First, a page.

Zook, Illini: Don’t drop the ball when expectations are high

By Steve Contorno

Ron Zook, your table is waiting.

Sorry, we weren’t able to get you a seat near the front where you can smell the roses. That’s been reserved for Lloyd Carr and his free ride – Mike Hart and Chad Henne.

And I apologize, but you won’t be sitting anywhere close to Bret Bielema. He’s so high up on his “Hill” he won’t even be able to see you.

Oh, and JoePa got his special seat in the handicapped-but-feisty section.

But don’t worry. You won’t be near the back, begging for table scraps like Pat Fitzgerald and his cuddly Wildkittens.

Get The Daily Illini in your inbox!

  • Catch the latest on University of Illinois news, sports, and more. Delivered every weekday.
  • Stay up to date on all things Illini sports. Delivered every Monday.
This site is protected by reCAPTCHA and the Google Privacy Policy and Terms of Service apply.
Thank you for subscribing!

In fact, Mr. Zook, as long as there hasn’t been a mistake, you should be right in the middle of the action.

Finally, after five years of gutterball, it’s time to go bowling. The pieces are in place. The planets are aligned. The schedule is favorable-ish. There’s just something about this season that seems beautifully optimistic.

Of course, optimism is one thing. Acting upon the opportunity at hand is why God made fall Saturdays all about college football. There’s something about watching a team progress through a season, knowing what each victory can mean, that makes every snap critical in ways so dissimilar to the NFL.

Unfortunately for Zook, critics say game management isn’t his strong point.

Nine months out of the year, you can argue there isn’t a better coach in all of football than Zook. He’s a resilient recruiter and has wowed the nation with the classes he’s been able to pull in.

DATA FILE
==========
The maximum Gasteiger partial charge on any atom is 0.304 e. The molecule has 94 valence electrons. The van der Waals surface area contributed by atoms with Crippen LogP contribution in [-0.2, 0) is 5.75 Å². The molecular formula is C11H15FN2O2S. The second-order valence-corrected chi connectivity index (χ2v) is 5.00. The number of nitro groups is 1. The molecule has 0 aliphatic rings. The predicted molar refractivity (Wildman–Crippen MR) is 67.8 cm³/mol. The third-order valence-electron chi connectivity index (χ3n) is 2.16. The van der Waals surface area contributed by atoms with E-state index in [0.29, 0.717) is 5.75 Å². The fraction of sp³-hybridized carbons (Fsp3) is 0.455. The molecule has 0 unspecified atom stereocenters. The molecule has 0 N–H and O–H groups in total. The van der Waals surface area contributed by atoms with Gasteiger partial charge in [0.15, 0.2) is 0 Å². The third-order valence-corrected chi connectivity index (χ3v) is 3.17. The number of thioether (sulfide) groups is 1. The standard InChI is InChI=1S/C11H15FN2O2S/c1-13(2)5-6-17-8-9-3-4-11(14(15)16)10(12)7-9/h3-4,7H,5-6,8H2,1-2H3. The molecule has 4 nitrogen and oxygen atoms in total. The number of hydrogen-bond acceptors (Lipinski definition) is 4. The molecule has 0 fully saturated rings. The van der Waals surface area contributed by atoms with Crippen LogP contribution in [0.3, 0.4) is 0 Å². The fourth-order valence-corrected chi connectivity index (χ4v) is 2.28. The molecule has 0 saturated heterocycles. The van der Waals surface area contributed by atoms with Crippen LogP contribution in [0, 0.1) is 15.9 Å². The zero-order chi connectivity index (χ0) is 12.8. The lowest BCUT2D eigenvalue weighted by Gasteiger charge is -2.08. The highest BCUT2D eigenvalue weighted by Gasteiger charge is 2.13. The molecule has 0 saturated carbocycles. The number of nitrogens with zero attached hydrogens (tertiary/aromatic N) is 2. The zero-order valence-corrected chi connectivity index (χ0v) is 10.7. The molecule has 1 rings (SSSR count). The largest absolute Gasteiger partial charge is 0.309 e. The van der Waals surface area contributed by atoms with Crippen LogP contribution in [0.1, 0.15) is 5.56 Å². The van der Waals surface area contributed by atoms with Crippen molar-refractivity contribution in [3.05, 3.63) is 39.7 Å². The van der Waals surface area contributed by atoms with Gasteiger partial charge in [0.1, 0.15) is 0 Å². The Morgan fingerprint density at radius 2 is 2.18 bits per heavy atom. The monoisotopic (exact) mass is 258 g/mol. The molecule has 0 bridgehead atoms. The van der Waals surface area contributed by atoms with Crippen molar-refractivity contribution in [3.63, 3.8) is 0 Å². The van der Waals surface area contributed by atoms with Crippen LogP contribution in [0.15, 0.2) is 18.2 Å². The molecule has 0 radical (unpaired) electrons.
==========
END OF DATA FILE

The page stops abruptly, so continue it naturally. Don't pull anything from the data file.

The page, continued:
But for the other three months, the ones that determine if a program will succeed or fail, Zook has been a little suspect. I wouldn’t go so far as to say he’s lost us games, considering E.B. Halsey was on both of his previous two teams, but there have been times when you scratch your head at a few of his decisions and say, “Really, Zooky?” Like how his clock management in the two-minute offense makes it seem like he just wings it. Or when he chooses to go for two in situations when it’s wildly unnecessary. Or how it’s been claimed that Natty Light is his favorite beer. These kinds of decisions make him susceptible to criticism.

Then again, he hasn’t heard much criticism in his first two seasons. His first team was so bad not even Robert Zuppke himself could have revived it. But last year’s team, even though it matched the previous team’s victory total, was infinitely better than 2005, thanks mostly to the players Zook brought in. And I suspect the same this year. There are better athletes, most of the leftover dead weight is gone, and the ones still here have been coached up to a new level. All that should easily equal more victories in 2007.

And if it doesn’t, is that Zook’s fault?

I don’t think there will be anyone else to blame if this year’s team doesn’t at least win five games (and it should win six). The third year for coaches is supposed to be the year you start to see results in the standings. At the same time, this program has a rich history of disappointment, and it’s hard to change a losing culture after so long. You’d hate to not give Zook a fair chance to see what he can do with the players he brought in, considering how he was wrongfully outed from Florida.

But walking by a revamped Memorial Stadium and listening to fans talk about this team, there is so much excitement and anticipation, you would think it was Ann Arbor or Columbus. This town is ready for winning. It’s ready for bowl games. It’s ready to challenge the perennial powerhouses and turn heads.

Will Zook sit down at the right table?